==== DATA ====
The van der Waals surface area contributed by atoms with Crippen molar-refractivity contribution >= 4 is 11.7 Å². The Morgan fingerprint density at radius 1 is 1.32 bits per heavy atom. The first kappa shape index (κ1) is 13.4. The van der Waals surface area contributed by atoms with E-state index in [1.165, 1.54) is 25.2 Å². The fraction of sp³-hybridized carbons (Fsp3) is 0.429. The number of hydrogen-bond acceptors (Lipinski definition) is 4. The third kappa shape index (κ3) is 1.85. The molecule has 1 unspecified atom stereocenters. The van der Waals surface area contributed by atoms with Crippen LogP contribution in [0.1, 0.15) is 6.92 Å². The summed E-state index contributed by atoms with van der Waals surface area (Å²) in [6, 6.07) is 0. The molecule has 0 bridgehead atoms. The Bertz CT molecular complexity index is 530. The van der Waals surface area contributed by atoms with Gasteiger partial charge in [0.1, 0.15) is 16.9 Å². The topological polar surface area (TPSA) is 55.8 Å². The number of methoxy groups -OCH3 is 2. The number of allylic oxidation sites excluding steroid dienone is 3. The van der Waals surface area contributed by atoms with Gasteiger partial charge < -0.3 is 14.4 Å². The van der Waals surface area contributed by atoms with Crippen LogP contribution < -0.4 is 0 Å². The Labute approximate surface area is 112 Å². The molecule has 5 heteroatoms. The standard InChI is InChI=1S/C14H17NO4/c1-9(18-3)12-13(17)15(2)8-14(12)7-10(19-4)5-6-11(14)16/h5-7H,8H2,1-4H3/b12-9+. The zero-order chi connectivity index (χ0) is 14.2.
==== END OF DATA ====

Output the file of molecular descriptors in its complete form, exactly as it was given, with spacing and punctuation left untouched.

The van der Waals surface area contributed by atoms with Crippen molar-refractivity contribution >= 4 is 11.7 Å². The Morgan fingerprint density at radius 1 is 1.32 bits per heavy atom. The first kappa shape index (κ1) is 13.4. The van der Waals surface area contributed by atoms with E-state index in [1.165, 1.54) is 25.2 Å². The fraction of sp³-hybridized carbons (Fsp3) is 0.429. The number of hydrogen-bond acceptors (Lipinski definition) is 4. The third kappa shape index (κ3) is 1.85. The molecule has 1 unspecified atom stereocenters. The van der Waals surface area contributed by atoms with Crippen LogP contribution in [0.1, 0.15) is 6.92 Å². The summed E-state index contributed by atoms with van der Waals surface area (Å²) in [6, 6.07) is 0. The molecule has 0 bridgehead atoms. The Bertz CT molecular complexity index is 530. The van der Waals surface area contributed by atoms with Gasteiger partial charge in [0.1, 0.15) is 16.9 Å². The topological polar surface area (TPSA) is 55.8 Å². The number of methoxy groups -OCH3 is 2. The number of allylic oxidation sites excluding steroid dienone is 3. The van der Waals surface area contributed by atoms with Gasteiger partial charge < -0.3 is 14.4 Å². The van der Waals surface area contributed by atoms with Crippen LogP contribution < -0.4 is 0 Å². The Labute approximate surface area is 112 Å². The molecule has 5 heteroatoms. The standard InChI is InChI=1S/C14H17NO4/c1-9(18-3)12-13(17)15(2)8-14(12)7-10(19-4)5-6-11(14)16/h5-7H,8H2,1-4H3/b12-9+. The zero-order chi connectivity index (χ0) is 14.2.